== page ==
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Let's take a look at another style of HDR photography, which is essentially merging multiple exposures together. You could do this with several exposures, a whole range, or just even a single image that's a RAW file that essentially gets developed two ways. Imagine, if you shot a scene and you develop for what was happening outside the window and then inside the scene. The cool thing is, is that when dealing with these images, Photomatix can merge them together to show you a wider dynamic range without really doing anything that stylizes the image.
It simply recreates something that's more natural, like the eye can see. Let's take a look at the first style. I want to fuse together these seven shots of a waterfall. Let's open that up and we'll reduce the noise a little bit, and I'm going to enable Exposure Fusion here. And click OK. Let's open up a series of images and merge them together. I'll right-click here and open this with Photomatix, and I'm going to merge these together for tone mapping or fusion. There they all are, and I'll click OK. What we're going to do here is put these all together.
These were shot from a tripod, so I'm going to assume that they're fairly stable. I do want to remove ghosts a bit. And I'll click Align and Show Deghosting. The images are converted from RAW files and then properly aligned and merged. Let's see if there's any problems here with deghosting. You have a little bit of movement in the trees. Take a look at automatic deghosting and dial that in. We're not really seeing too much of an issue there. Let's zoom into the trees up top. Yeah. Doesn't look like too windy of a day.
So, I think that's actually pretty good. I'll just do a very mild deghost. And press Return. Let's switch over here to Exposure Fusion and I'm going to stick with the natural. If you look at that image, it looks very compelling. We have a beautiful amount of dynamic range here. I can clearly see the clouds. The waterfall looks great. The trees are a little dark here, so let's just refine things. Using the strength slider, you'll notice how it's combining the multiple exposures together. And that, as you increase that, it's essentially using the full range of all of the source images.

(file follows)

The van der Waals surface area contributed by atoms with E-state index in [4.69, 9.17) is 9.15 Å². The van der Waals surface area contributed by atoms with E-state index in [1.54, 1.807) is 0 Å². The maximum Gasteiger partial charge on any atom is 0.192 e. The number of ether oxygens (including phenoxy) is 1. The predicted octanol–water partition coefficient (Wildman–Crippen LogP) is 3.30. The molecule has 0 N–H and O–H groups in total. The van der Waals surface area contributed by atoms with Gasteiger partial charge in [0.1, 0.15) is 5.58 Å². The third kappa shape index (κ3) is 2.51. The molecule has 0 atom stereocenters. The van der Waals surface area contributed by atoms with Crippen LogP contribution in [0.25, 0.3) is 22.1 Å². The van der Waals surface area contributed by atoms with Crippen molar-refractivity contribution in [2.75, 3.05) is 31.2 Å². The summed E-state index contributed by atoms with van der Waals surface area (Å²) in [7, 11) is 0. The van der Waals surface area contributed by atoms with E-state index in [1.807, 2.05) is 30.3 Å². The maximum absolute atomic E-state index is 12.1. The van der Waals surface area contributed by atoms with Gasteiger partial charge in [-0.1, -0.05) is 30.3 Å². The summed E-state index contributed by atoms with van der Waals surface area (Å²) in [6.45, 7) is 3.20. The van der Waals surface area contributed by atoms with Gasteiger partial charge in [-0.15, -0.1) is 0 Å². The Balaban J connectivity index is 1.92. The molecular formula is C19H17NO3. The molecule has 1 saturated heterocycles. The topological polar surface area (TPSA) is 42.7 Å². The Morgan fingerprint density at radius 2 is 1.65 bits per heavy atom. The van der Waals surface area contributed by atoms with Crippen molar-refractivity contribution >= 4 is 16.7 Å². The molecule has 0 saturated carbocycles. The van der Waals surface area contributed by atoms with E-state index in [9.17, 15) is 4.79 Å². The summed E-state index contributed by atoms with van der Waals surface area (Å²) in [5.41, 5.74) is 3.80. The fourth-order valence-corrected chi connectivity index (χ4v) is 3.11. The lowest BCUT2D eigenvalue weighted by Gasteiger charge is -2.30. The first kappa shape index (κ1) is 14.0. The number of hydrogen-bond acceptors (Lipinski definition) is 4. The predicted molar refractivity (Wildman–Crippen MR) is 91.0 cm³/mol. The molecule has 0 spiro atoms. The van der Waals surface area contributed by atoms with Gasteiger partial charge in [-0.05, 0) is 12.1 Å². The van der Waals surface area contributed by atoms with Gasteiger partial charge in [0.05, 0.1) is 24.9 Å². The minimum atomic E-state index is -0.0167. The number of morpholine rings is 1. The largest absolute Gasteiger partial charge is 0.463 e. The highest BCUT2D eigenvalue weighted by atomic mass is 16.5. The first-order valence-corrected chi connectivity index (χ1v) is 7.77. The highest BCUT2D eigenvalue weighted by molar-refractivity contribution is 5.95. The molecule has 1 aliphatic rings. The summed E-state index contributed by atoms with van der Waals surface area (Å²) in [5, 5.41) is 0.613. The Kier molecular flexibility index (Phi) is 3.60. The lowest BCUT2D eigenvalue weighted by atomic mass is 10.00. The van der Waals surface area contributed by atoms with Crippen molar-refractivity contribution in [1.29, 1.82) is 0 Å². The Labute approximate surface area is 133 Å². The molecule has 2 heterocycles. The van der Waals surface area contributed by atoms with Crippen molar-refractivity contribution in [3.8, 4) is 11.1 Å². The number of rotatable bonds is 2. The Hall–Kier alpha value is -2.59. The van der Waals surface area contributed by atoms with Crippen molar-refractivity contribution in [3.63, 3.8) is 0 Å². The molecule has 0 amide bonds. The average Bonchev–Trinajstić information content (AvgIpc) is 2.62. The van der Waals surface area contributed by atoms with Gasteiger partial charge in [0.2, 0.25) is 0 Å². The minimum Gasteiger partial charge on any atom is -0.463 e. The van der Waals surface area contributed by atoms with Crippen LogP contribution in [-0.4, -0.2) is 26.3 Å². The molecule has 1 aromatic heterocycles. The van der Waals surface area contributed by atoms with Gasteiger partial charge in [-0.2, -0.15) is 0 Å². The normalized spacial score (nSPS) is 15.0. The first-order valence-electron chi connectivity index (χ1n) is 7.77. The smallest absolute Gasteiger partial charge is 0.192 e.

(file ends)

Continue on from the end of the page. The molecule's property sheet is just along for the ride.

I like that there. I really like the shadows of the trees being lifted up, while things are looking pretty solid. Localized Contrast is going to essentially pop the contrast in the mid tones. Now, if you do that at too high of a level, things are going to start to look a bit fake. So, back that off just a little bit so it's reasonable. And that's looking pretty good. Let's lift the mid tones just slightly. And I will play with the black clip settings. You see that that adds contrast into the shadowy areas as well as the ability to clip whites.
And I'm going to pull that down, actually, so that the clouds don't go to pure white and clip out. Now it's looking pretty solid, saturation's a bit intense for my liking, so I'm going to back that off just a bit and give it a look over. I'm very happy with the image, so let's click Apply. There we go. The fusion method produced some very natural results. I don't think any additional contrast is needed. The method itself did a pretty good job. Using the color sliders here though, I do want to put a little bit more emphasis into the blue skies.
And I'm going to back off the green just a little bit so it's not so dominant and play a little bit here with the yellows. That feels pretty good about there. Let's add a little bit of sharpening. And we'll take that up a little bit larger. Not too bad. Slight chromatic aberration up there on some of the trees. But we can clean that up either by re-running the HDR conversion or do that in Photoshop. Although, to be honest, that's very slight and is only going to be visible at extreme magnification. So let's just go ahead and fit that here to the Default Size.
I'm happy with that image, so I'll click Done and save it out.
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